FEATURE: 3 Great Debut Albums

Tuesday, July 28, 2015

Okay, right off the bat, I have to be honest. I really, really, really want to include Aerosmith's 1973 debut album on my (personal) 3 x short list of Great Debut Albums. I want to... but I can't. That's integrity, huh? In a game of backtracking, even I can acknowledge that while Aerosmith's 1973 album is awesome, it's not an arrival of sound. Sure, there's 'Dream On', 'Mama Kin' (and my favorite 'Make It'), but there's that sense that it's a band still cranking into gear, still finding its way. A definite feeling of, 'You gotta watch out for these guys.' And, yep, the whole band evolved from 'Get Your Wings' to the fantastically awesome 'Rocks' (one of my favourite records of all time). Evolution, baby.  As said, Aerosmith's debut album is an incredible record.... a punch of promise (okay, I feel kinda dirty speaking ill of Aerosmith... give me a moment or two). Okay, anyway, I mention Aerosmith's debut album as an example, a record that doesn't justify a nod on my personal list of 3. But there are bands that explode on the scene from the get-go with such double take moments that you can't help but notice. Are they commercially successful? No, not always. Hell, sometimes it's all in reflection, as their career builds. Are they wildly off kilter from the norm of the sound that is? Well, again, not always. Sometimes it's taking what is, turning it on its head and making it their own. 

Anyway, enough with the rambling. Getting personal, here's my (at the moment) top three  Great Debut Albums. 

I did say I was getting personal, didn't I? I didn't ride the wave of G N' R's debut album upon initial release, but my ears eventually cottoned on. Use Your Illusion II kicked me into gear, specifically a certain track that featured in some cyborg film I watched about a dozen times (you do not get more honest than that!). When you look at 80s rock, you can pinpoint moments. And Appetite For Destruction was a huge moment, an explosion in a same-same crowded sea. The vocal stylings of W. Axl Rose and the guitar work of Slash... it couldn't be ignored. As a band, G N' R took the current status quo of metal and hit the gas, fueling it with their own sense of polish and distinctive sound. They had arrived. 'Rocket Queen' will always be my favourite track... not to get all schmaltzy, but it's a fitting last song. The resulting silence is deafening.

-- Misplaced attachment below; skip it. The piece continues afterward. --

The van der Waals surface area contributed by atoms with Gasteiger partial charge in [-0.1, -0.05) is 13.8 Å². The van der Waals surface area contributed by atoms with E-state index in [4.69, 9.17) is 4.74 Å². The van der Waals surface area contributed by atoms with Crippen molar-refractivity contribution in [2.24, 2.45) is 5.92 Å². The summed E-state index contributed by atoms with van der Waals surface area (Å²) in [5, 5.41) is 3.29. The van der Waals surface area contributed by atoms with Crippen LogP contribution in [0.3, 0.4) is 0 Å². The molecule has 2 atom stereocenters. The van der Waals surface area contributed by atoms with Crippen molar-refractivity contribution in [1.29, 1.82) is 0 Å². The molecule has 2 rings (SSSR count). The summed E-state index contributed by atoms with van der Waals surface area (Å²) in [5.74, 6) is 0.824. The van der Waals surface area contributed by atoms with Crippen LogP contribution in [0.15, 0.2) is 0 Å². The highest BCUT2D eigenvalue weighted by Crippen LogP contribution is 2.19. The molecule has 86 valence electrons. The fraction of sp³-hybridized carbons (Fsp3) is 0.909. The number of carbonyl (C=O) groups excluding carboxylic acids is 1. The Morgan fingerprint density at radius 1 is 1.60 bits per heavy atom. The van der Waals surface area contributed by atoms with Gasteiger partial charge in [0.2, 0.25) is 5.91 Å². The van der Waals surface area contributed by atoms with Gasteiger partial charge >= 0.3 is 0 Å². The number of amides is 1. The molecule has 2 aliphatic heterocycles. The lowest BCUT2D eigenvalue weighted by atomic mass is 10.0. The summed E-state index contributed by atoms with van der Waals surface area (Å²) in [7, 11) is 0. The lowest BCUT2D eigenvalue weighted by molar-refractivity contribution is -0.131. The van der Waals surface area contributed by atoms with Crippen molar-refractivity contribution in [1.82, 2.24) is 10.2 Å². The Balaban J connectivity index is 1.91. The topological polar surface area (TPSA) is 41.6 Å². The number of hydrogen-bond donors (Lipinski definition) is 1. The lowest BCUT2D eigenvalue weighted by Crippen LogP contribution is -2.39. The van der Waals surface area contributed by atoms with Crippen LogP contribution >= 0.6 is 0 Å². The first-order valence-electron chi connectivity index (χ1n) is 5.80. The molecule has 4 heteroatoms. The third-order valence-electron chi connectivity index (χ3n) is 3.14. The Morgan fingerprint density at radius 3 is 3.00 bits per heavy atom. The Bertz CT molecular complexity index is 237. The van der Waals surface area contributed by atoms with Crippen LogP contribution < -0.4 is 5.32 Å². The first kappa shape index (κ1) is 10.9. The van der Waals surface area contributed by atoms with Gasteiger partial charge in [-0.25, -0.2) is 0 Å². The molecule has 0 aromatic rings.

Again with the track-back. But it was Jump! and being hot for teacher that flicked the switch on my time machine. And while Van Halen's 1984 was full of outlandish polish and amped up Roth cheekiness, it was Van Halen's selt-titled 1978 debut album that slithered. It oozed a husky, sexy cool. And, of course, it unleashed the guitar work of the Eddie Van Halen. The cheekiness is there, awake and ready to build on. But it's less tinsel, more full-tilt drive. Raw. Still, the fun pulsates... it's a combined effort, a band working as one. Pure rock. The standout track, without a doubt: 'Ain't Talkin' Bout Love.'

:77 - TALKING HEADS (1977)
It was a 'Road To Nowhere' that brought me here. A wild journey, a journey that stretched my eyelids back, my eyeballs locked into a wild, wide stare. Yes, I was (and still am) obsessed with Talking Heads. Such an eclectic mix of sound. Incredibly exciting sound. Remain In Light is the mood of the moment but I'm sure More Songs About Buildings And Food will make an appearance. As a kid, when I finally got my hands on a copy of Talking Heads' debut album :77, I played it like I was prying open the Ark of the Covenant. I had seen their future and was now dancing with their past. I can only imagine :77's arrival onto the American punk scene, one that ushered in the likes of Television and Blondie... with Byrne's manic, desperate vocals it must have been some kick. And while many will point to 'Psycho Killer' as the groundbreaking moment, I'm calling out my favourite tracks: 'No Compassion' and 'Pulled Up'. 

Written by D.L. Bugeja